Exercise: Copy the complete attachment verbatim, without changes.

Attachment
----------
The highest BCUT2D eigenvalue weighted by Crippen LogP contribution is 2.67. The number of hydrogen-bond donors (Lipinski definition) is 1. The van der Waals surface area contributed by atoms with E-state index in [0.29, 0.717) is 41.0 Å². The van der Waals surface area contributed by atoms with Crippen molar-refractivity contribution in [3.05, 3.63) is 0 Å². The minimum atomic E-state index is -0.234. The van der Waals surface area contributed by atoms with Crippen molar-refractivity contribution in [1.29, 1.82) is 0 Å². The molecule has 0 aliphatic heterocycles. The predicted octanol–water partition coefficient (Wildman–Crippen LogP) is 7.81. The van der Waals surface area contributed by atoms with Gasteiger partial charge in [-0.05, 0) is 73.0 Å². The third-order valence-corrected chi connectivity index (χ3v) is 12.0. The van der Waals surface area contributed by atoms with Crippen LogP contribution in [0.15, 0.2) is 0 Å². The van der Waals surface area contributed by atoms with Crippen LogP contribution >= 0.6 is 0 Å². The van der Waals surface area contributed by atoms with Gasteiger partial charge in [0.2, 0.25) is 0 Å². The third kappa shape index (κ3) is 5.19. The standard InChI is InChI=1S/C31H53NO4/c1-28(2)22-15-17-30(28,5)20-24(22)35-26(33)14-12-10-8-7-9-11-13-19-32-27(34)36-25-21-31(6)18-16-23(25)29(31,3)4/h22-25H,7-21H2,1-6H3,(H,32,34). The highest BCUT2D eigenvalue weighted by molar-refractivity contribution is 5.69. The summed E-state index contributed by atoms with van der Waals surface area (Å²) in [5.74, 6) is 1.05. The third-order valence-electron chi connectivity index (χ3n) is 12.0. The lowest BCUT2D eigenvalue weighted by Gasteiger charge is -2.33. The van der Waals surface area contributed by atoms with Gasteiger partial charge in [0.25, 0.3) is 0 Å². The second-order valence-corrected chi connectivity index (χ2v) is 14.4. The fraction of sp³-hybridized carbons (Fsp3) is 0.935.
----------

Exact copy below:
The highest BCUT2D eigenvalue weighted by Crippen LogP contribution is 2.67. The number of hydrogen-bond donors (Lipinski definition) is 1. The van der Waals surface area contributed by atoms with E-state index in [0.29, 0.717) is 41.0 Å². The van der Waals surface area contributed by atoms with Crippen molar-refractivity contribution in [3.05, 3.63) is 0 Å². The minimum atomic E-state index is -0.234. The van der Waals surface area contributed by atoms with Crippen molar-refractivity contribution in [1.29, 1.82) is 0 Å². The molecule has 0 aliphatic heterocycles. The predicted octanol–water partition coefficient (Wildman–Crippen LogP) is 7.81. The van der Waals surface area contributed by atoms with Gasteiger partial charge in [-0.05, 0) is 73.0 Å². The third-order valence-corrected chi connectivity index (χ3v) is 12.0. The van der Waals surface area contributed by atoms with Crippen LogP contribution in [0.15, 0.2) is 0 Å². The van der Waals surface area contributed by atoms with Crippen LogP contribution >= 0.6 is 0 Å². The van der Waals surface area contributed by atoms with Gasteiger partial charge in [0.2, 0.25) is 0 Å². The third kappa shape index (κ3) is 5.19. The standard InChI is InChI=1S/C31H53NO4/c1-28(2)22-15-17-30(28,5)20-24(22)35-26(33)14-12-10-8-7-9-11-13-19-32-27(34)36-25-21-31(6)18-16-23(25)29(31,3)4/h22-25H,7-21H2,1-6H3,(H,32,34). The highest BCUT2D eigenvalue weighted by molar-refractivity contribution is 5.69. The summed E-state index contributed by atoms with van der Waals surface area (Å²) in [5.74, 6) is 1.05. The third-order valence-electron chi connectivity index (χ3n) is 12.0. The lowest BCUT2D eigenvalue weighted by Gasteiger charge is -2.33. The van der Waals surface area contributed by atoms with Gasteiger partial charge in [0.25, 0.3) is 0 Å². The second-order valence-corrected chi connectivity index (χ2v) is 14.4. The fraction of sp³-hybridized carbons (Fsp3) is 0.935.